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How much (or how little) salt do you need?

by Margery Gass | May 16, 2013
New research says there’s no good reason for most Americans to limit their total sodium intake to less than 2,300 mg per day (about a teaspoon) and for Americans at high risk of heart disease and stroke to 1,500 mg per day (about 1/2 teaspoon)—the levels now recommended by government guidelines.

However, the American Heart Association is still concerned about the large amount of salt in processed food. Most Americans actually get about 3,400 mg (about 1.5 teaspoons) of sodium per day, partially because of their intake of processed and prepackaged foods. These folks should still lower their intake.

For those at higher risk (people over 50, African Americans, and people with high blood pressure, diabetes, or chronic kidney disease), cutting sodium intake is more important, but moderation is important—the Institute of Medicine points out that sodium intake must not be too low or it can actually increase risk of heart attack and health problems. Sodium is needed in the body to transmit nerve impulses, contract and relax muscle fibers, and maintain balance of fluids.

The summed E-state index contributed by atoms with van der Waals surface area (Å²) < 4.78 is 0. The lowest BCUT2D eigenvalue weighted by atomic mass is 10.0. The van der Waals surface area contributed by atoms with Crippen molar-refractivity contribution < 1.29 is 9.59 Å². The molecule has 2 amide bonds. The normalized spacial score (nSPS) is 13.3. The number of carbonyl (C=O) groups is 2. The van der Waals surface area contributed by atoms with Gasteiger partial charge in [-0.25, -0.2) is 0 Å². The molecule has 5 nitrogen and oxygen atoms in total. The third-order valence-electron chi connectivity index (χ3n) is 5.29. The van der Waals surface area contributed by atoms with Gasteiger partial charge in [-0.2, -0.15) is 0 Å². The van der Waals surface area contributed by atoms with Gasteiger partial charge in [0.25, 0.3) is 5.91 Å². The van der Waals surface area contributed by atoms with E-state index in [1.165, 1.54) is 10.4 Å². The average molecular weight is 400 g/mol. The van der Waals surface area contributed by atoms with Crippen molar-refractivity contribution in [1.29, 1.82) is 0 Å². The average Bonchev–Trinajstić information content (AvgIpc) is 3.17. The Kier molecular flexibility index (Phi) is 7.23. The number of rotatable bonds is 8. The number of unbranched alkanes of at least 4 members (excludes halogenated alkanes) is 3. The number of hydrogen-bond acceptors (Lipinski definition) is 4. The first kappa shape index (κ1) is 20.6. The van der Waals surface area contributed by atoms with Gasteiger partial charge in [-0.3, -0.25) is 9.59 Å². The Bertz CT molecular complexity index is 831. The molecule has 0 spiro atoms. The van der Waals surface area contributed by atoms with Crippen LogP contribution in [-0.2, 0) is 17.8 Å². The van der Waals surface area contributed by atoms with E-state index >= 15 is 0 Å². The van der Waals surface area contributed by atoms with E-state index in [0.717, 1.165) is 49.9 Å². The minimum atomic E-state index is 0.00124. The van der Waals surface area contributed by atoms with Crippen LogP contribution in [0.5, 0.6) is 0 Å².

What to do:
If you’re under 50 with normal blood pressure (under 120/80 mm Hg) and in good health, you probably don’t have to worry about sodium intake—around 2,300 mg per day is a safe amount for you.

If you are high risk, 1,500 mg per day remains a good limit. Just don’t go too low! Eat mostly fresh foods, watch the salt content of condiments, read labels, take care when eating in restaurants, and use nonsalty spices to liven up your meals.

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